I have used Alizarin Crimson thinned with turps to draw over the charcoal lines. Two reasons, first of all it fixes the charcoal, or replaces it, and stops it making everything turn a bit grey, secondly Alizarin Crimson shows up quite well when it is underneath other colours, so at first the drawing will still be visible.
Once that is dry I block in the lights and the darks. On this one I have started with the very light areas but there is no reason for this, I could have started with the darks. I think as the light is such a strong part of this picture I was keen to put it in.
I then place the darks making some differentiation between the very darkest shapes and the merely shadowy. I never paint with black, as I seem to find quite a lot of colours in the darkest places and I want to get them in.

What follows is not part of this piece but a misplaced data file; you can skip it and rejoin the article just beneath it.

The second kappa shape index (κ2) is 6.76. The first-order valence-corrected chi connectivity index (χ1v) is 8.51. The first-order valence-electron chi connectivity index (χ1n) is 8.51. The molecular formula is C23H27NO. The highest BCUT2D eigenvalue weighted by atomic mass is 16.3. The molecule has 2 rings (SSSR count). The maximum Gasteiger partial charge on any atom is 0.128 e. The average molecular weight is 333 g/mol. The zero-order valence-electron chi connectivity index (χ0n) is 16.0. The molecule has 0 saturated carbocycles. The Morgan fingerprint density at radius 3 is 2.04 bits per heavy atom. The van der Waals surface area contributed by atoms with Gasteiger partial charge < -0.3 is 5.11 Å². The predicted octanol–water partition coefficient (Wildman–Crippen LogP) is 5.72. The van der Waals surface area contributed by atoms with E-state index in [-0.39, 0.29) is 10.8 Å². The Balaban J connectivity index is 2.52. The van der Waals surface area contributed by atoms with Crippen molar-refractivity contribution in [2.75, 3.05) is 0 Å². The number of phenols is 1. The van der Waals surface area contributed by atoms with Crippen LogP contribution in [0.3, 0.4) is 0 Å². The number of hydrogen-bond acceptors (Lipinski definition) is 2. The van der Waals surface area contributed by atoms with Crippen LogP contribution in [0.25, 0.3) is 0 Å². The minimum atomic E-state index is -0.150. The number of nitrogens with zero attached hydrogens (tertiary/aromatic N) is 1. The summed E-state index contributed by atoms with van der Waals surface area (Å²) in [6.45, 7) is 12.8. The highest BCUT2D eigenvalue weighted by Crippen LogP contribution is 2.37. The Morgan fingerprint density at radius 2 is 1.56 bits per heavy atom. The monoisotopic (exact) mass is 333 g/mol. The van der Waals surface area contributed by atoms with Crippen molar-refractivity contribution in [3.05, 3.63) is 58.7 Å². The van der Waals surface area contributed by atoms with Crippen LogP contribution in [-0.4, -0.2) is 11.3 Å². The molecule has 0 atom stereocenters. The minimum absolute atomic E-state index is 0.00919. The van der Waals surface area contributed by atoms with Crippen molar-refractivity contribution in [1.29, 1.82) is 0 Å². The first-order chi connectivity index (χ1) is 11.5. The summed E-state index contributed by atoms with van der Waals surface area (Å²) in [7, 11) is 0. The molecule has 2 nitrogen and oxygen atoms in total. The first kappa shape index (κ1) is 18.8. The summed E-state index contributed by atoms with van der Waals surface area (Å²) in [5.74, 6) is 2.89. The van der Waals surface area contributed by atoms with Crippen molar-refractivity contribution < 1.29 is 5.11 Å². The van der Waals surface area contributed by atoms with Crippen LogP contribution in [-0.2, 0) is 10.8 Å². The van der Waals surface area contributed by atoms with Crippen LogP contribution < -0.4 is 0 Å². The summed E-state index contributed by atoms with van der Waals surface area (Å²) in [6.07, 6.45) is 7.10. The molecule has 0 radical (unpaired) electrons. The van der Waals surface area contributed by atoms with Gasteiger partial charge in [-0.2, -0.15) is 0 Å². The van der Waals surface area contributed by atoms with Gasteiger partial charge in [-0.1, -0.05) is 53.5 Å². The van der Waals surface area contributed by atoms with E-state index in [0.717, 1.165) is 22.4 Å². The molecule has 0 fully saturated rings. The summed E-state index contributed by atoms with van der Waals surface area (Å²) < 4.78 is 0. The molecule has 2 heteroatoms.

Now the picture is beginning to take shape, light is already catching the edge of his jaw.
While I am working I am thinking very hard about the subject, the smell of a young child’s hair, the softness of the skin, fragility of the neck, also about the warmth of the sun coming through the window, sounds that could be heard. This is how I try to distil the essence of a subject into a painting.
That’s all for today, next instalment coming soon.